There is a saying that goes, “Preach the gospel at all times and when necessary, use words.” It's been attributed to St. Francis of Assisi, but turns out he never said that. The closest thing he said was something about how Franciscans should follow their preaching.
The book of James teaches this same principle in the first chapter. Starting in verse 22, James says “Do not merely listen to the word, and so deceive yourselves. Do what it says. Anyone who listens to the word but does not do what it says is like someone who looks at his face in a mirror and, after looking at himself, goes away and immediately forgets what he looks like. But whoever looks intently into the perfect law that gives freedom, and continues in it—not forgetting what they have heard, but doing it—they will be blessed in what they do."
Do what it says. Why is this important? Because you never know who is watching your life. I'm always surprised to find out that someone has been observing my actions. I see myself as an ordinary woman. I'm not very exciting. So when someone tells me they've seen God in action in my life, I'm always left a bit awestruck at the idea.
When I was taking care of my mother, I went over every day. Day in, day out. I felt invisible to the rest of the world.
One day when I went over, I found her with small, wadded up paper towels cleaning the door sill by her entryway. As soon as she saw me, she started screaming that this place I moved her to was filthy, and that it wasn't cleaned before she moved in.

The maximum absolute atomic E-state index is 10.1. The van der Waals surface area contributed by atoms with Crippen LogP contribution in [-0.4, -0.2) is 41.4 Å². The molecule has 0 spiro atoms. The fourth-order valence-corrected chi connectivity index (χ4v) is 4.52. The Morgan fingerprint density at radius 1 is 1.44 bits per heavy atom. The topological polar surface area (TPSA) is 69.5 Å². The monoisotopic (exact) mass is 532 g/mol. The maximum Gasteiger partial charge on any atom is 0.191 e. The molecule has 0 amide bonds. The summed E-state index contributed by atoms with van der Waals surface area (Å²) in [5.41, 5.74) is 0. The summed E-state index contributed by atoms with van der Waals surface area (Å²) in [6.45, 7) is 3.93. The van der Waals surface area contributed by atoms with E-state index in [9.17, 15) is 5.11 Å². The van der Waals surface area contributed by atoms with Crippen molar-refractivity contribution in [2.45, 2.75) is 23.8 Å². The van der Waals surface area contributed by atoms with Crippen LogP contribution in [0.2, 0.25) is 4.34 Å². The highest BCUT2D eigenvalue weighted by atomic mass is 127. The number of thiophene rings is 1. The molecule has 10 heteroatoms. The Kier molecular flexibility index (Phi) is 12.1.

That simply wasn’t true. Moreover, her house had been a cesspool when I moved her – it was covered in filth of cats with no cat litter available, and the smell had been overwhelming. But because her outburst came at me seemingly out of nowhere, against all reason I replied, “This is dirt you tracked in from gardening.” That was a big mistake. It sent her on a tirade of how she's only been there a few days, she never went out and it couldn't be her. Because I'm a slow learner, I replied, “A few days? You've been here two months!” That really set her off, and she screamed that I was lying and the cycle was in full swing.
Later, I met Mike for lunch and it was clear that I was not doing well and he was frightened for me. I told him about mom's continual self-pity and how she was always complaining that her old life was so much better and now it's all gone. My life was gone as well and I was grieving that. I shared that with Mike and remarked that I'm not any different from my mother.
He was incredulous. “Not any different? Not any different??? That's totally unrealistic! Donna, it's awful of me, I know, but if I'd gotten that letter, I would not have answered it. You've shown me a new level of the Christian walk I've never seen. That woman has never been kind to you. She's always been unpleasant and, God forgive me, I would have thrown that letter away. But you walked in forgiveness. You're taking care of everything on your own, and you know if the situation had been reversed you would have been abandoned.”
I looked at him in wonder. God bless that man. He gave me a new perspective and he spoke truth. It helped me keep going. It also showed me that someone was watching my life and was being affected by it. Over the years of caring for her, more than one person remarked on watching me when I was totally oblivious of the fact.
So keep in mind the quote misattributed to St. Francis. Preach the gospel at all times and when necessary, use words. Your life is your message.
Note: the letter my husband was referring to was Mom’s, when she contacted me to ask forgiveness and to ask for help. See the post titled, “Beginnings.”
Donna Kemper put aside her art career to care for a mother she hadn't seen in over a decade. For seven years she followed her mother's journey into dementia, caring for her and putting forgiveness into action.